ALSO:

EPA: Board Of Inquiry Rejects Basin Flyover By Majority Of 3 To 1

The independent Board of Inquiry delegated to decide on the Basin Bridge Proposal has, by a majority decision (3 to 1), cancelled the Transport Agency’s Notice of Requirement and declined its resource consent applications for the construction, operation and maintenance of a flyover on State Highway 1 in Wellington City... More>>

ALSO:

Gordon Campbell: On The Non-Apology To Tania Billingsley

The refusal by Prime Minister John Key to issue a personal apology to Tania Billingsley has been accompanied by an array of excuses... Yesterday though, Key’s choice of words indicated that an apology was the last thing on his mind. More>>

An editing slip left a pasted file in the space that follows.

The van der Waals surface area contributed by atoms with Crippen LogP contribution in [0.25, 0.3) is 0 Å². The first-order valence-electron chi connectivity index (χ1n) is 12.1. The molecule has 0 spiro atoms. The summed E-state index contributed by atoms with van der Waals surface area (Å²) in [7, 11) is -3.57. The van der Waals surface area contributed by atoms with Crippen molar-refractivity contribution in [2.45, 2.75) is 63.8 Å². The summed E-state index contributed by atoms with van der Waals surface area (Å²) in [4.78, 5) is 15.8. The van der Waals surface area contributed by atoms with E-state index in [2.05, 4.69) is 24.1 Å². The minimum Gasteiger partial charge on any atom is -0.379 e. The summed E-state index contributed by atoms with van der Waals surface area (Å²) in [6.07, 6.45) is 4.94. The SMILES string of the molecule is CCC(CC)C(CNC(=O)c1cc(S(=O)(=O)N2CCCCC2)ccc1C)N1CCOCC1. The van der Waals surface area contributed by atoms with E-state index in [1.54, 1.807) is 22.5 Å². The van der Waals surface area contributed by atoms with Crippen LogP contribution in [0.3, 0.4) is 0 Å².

ALSO:

Conventions: Winston Peters On The Nation

Winston Peters opens door to standing in East Coast Bays electorate, says it's an "exciting point" and he's thinking about it. "I’ve had a whole lot of people writing to me and calling up and saying ‘why don’t you have a go in East Coast Bays’." More>>

ALSO:

Waitangi Tribunal: Report On The MV Rena

In its interim report, the Waitangi Tribunal has found that the Crown’s conduct in response to the grounding of the MV Rena on Otaiti (Astrolabe) reef breached the principles of the Treaty of Waitangi. More>>

ALSO:

Gaza: Wellington Protest For Palestine Calls For End To Bombing

Around 300 people gathered outside the Israeli Embassy in Wellington on Friday to protest Israel’s occupation of Palestine. More>>

ALSO:

Gordon Campbell: On The Failure To Prosecute The GCSB

So one hand of the state – the Independent Police Conduct Authority – has now washed the hands of its brother agencies, and declared that all hands are clean. Case closed. More>>

ALSO:

Get More From Scoop

 

LATEST HEADLINES

 
 
 
 
 
 
Politics
Search Scoop  
 
 
Powered by Vodafone
NZ independent news